Tip: If you want to change the data (and therefore your graph), there’s no need to redo the whole procedure. When you type new data into either column, Microsoft Excel will automatically calculate the change and instantly display the new graph.

## 3D Scatter Plot

A 3D scatter plot is a scatter plot with three axes. For example, the following 3D scatter plot shows student scores in three subjects: Reading (y-axis), Writing (x-axis) and Math (z-axis).

Student A scored 100 in Writing and Math and 90 in reading, and student B scored 50 in writing, 30 in reading and 15 in math. 3D plots are fairly easy to make for a few points, but once you start to get into larger sets of data, you’ll want to use technology. Unfortunately, Excel doesn’t have an option to create these chart. Statistical programs commonly available through colleges and universities (like SAS) can create them. There are quite a few free options available, but I recommend:

• Plotly is an easy way to create a 3D chart online.
• R: Also a download. Has a fairly steep learning curve, but handles most statistical computations. If you want a general stst package (As opposed to one that will just create charts), this is the best option.

What is a Bubble Chart?

## What is a Bubble Chart?

Bubble plot showing Medicare amounts per service/specialty. Image: CMS.gov.

A bubble chart is a way to show how variables relate to each other. It is similar to a scatter chart, only instead of dots there are different sized bubbles.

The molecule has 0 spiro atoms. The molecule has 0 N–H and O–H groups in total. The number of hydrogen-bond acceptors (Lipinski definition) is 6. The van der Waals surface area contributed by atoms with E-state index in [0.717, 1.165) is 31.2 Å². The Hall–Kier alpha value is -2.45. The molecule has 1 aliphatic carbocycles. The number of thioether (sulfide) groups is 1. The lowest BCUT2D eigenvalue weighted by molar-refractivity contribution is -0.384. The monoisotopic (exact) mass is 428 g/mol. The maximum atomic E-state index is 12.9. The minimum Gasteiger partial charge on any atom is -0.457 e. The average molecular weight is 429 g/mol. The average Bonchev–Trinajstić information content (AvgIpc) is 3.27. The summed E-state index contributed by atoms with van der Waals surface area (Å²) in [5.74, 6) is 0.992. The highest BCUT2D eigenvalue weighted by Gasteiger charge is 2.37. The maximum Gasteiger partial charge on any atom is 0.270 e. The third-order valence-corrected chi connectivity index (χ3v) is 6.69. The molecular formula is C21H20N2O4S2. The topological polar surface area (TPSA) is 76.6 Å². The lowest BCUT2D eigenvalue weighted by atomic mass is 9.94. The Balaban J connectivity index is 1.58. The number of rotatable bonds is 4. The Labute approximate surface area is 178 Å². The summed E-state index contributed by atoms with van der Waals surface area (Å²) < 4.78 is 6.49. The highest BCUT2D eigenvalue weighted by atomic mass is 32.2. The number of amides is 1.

Bubble charts are a good choice if your data has 3 series/characteristics with an associated value; in other words, you need:

• a category with values for your x-axis,
• a category with values for your y-axis, and
• a category with values for sizing your bubbles.

They are often used for financial purposes and for use with quadrants.

## Types of Bubble Chart

In its most basic form, larger bubbles indicate larger values. The placement of the bubble on the x-axis and y-axis give you information about what the bubble represents. This chart shows length of investment (x-axis), price at time of purchase (y-axis) and the relative size of the investment today.

Color coded bubble plots use color to sort the bubbles into categories. For example, I might want to sort my investment chart into stocks, bonds, and mutual funds:

A cartogram is a bubble plot of a map, where the x-axis and y-axis are longitude and latitude. The size of the bubble could indicate population, number of oil rigs, natural weather events, or some other type of geographical data.

The charts are sometimes referred to by dimensions:

• Two-dimensional charts have x-values and y-values only. They are equivalent to a scatter plot.
• Three-dimensional charts have the x-y axes and bubble size.
• Four-dimensional charts have x-y axes, bubble size and color.

## MATLAB Instructions

Use the SCATTER(X,Y,S,C) command.

• Vectors X and Y must be the same size.
• S is the area of each bubble (in squared points). S can be a vector or a scalar. If scalar, all markers will be the same size.
• C is the maker color.

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If you prefer an online interactive environment to learn R and statistics, this free R Tutorial by Datacamp is a great way to get started. If you're are somewhat comfortable with R and are interested in going deeper into Statistics, try this Statistics with R track.